Each State of the United States also has its constitution, which is part of the written law of that State. The constitutions of the States and of the United States, while forming the fundamental law of the land, deal only with those principles which lie at the base of our institutions, and form only a small part of the written law. The constitutions consist largely of general rules; statutes are specific, descending to particulars, and are necessarily much greater in bulk. From the fact of the prominence of the statutes, the whole body of the written law is often referred to, although inaccurately, as "statutory law." "A statute" is one of the units. of which the statutory part of the written law is composed. It may consist of a single rule of law, or of a collection of rules
42. All international law is, in one sense, part of the law of the land; for, when a nation becomes bound to observe international law rules, it will ordinarily require its own subjects to refrain from violating them.
Thus, the common law recognized certain crimes against the international law as a violation of its own principles.
43. U. S. Const. art. 6.
which are enacted at the same time, and which usually refer to the same subject-matter.
§ 39. Relation of the Written to the Unwritten Law. The written law supersedes the unwritten law so far as they are inconsistent with each other. The written law is invariably the result of some definite, authoritative act of creation on the part of the government of a State. The process of growth which is so characteristic of the unwritten laws is absent, and, in its stead, there is the certainty of an express act. The great mass of the law, is, as we have seen, unwritten. We have also seen that the unwritten law has within itself the power of change. But its changes are necessarily gradual, and often prove inadequate to the demands of the times. By legislation, on the other hand, the law may be changed instantaneously. Important changes must be made in this way, and it is the most convenient and certain way of making any change which is desired. As Mr. Holland remarks: "Legislation tends, with advancing civilization, to become the nearly exclusive source of new law."44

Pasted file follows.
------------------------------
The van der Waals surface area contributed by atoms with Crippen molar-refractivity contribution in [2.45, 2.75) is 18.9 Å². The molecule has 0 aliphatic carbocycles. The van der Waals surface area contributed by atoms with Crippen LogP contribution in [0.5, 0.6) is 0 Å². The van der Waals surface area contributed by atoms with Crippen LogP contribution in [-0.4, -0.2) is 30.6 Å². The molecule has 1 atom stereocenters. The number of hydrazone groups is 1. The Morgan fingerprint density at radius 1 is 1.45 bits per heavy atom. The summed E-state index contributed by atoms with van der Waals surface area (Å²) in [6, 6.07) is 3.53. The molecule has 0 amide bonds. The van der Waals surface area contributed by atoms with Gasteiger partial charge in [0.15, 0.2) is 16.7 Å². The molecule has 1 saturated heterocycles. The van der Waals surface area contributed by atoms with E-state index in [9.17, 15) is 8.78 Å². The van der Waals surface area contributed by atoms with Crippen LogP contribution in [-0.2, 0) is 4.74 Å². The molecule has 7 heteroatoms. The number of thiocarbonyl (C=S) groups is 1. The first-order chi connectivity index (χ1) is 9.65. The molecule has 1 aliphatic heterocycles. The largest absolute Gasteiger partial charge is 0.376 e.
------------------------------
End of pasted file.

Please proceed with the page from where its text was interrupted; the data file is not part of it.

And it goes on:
When a statute is passed the object of which is to change some part of the unwritten law, however, that part of the unwritten law is seldom expressly repealed. Indeed, it is seldom noticed at all in the statute. The legislature proceeds as if no law governing the subject existed. The courts, therefore, being bound to recognize the superior force of the express will of the legislature, apply the rule that, wherever a rule of the unwritten law is in conflict with a statutory or constitutional provision, the latter will govern, the former becoming invalid.
§ 40. The Constitution of the United States. As we have seen, the constitution of the United States was adopted by the States and went into effect March 4, 1789. It is purely a written constitution, and is not limited by any unwritten rules except those relating to its interpretation. It created the federal government the United States of America and provided for and defined the several departments, legislative, executive, and judicial, and their respective powers and functions. In adopting it, each State has surrendered to the federal government a portion of its authority, but all powers not thereby delegated to the federal government, nor prohibited by it to the States, are reserved to the States respectively, or to the people.48